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Google updated its Chrome Beta Android app yesterday with some handy new features. Though it’s only compatible with smartphones and tablets running Android 4.0 Ice Cream Sandwich, the new update offers the ability to view the desktop version of any website instantly. Users can also add bookmarks to their Android home screens and select which apps should open links in Chrome instead of the default system browser. The app is available in 31 different languages now, thus extending its reach further.
The team behind Google Earth also announced some interesting news which we expect to see integrated into its Android app eventually. Google Earth is now inviting users to contribute to its aerial view technology with images shot from balloons and kites. The Public Laboratory for Open Technology and Science is a grassroots organization that offers a balloon-mapping toolkit for around $100. Expect some unique looks at the world from above via public contributions soon.
Google vs Oracle trial continues
The Google vs. Oracle trial has finally reached the courtroom. Both Google co-founder/CEO, Larry Page, and Oracle CEO, Larry Ellison, took the stand yesterday. The case is all about copyright infringement, with Oracle accusing Google of using Java code in its Android operating system without permission. According to The Verge, Page said that he knew there were some disputes about some files, noting that Ellison had informed him about the allegations over a dinner meeting. But the Google chief claims examples were never sent, “I'm assuming because there wasn't very strong evidence.” The trial continues.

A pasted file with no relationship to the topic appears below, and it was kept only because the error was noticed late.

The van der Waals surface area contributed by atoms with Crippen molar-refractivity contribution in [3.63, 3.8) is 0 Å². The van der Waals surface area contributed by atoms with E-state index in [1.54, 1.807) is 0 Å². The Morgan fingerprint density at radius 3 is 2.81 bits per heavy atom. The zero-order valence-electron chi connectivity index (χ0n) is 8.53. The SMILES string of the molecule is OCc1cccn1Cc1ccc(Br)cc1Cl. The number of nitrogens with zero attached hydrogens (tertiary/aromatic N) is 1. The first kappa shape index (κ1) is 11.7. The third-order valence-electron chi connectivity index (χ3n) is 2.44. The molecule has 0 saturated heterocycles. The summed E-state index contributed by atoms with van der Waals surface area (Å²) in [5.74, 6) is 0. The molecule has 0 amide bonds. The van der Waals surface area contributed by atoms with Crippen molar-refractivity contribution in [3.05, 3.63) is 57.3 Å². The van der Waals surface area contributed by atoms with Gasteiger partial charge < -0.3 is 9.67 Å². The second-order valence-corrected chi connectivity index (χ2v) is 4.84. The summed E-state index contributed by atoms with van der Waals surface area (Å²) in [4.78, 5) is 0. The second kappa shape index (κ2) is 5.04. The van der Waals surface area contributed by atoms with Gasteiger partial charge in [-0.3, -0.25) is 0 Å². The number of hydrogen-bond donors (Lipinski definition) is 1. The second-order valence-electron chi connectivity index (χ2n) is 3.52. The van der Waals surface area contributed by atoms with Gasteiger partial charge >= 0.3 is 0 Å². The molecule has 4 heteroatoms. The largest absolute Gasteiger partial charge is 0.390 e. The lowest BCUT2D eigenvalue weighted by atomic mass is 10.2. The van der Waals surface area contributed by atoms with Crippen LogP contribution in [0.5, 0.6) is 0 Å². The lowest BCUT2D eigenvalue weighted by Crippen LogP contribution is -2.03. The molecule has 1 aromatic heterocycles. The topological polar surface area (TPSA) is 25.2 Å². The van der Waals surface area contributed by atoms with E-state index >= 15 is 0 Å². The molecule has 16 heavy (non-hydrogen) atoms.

Samsung and Apple to settle out of court?
Meanwhile, could the seemingly eternal cat-and-mouse courtroom games over patents between Samsung and Apple finally be coming to an end? According to FOSS Patents’ Florian Mueller, Apple CEO, Tim Cook, and Samsung CEO, Gee-Sung Choi, along with their chief legal teams are expected to meet in San Francisco for settlement talks, moderated by U.S. Magistrate Judge, Joseph C. Spero. Though Mueller is skeptical that anything will come of this (after all, Google and Oracle tried the same thing but now find themselves in court), even the fact that the two CEOs will gather and discuss their litigation could be a positive sign.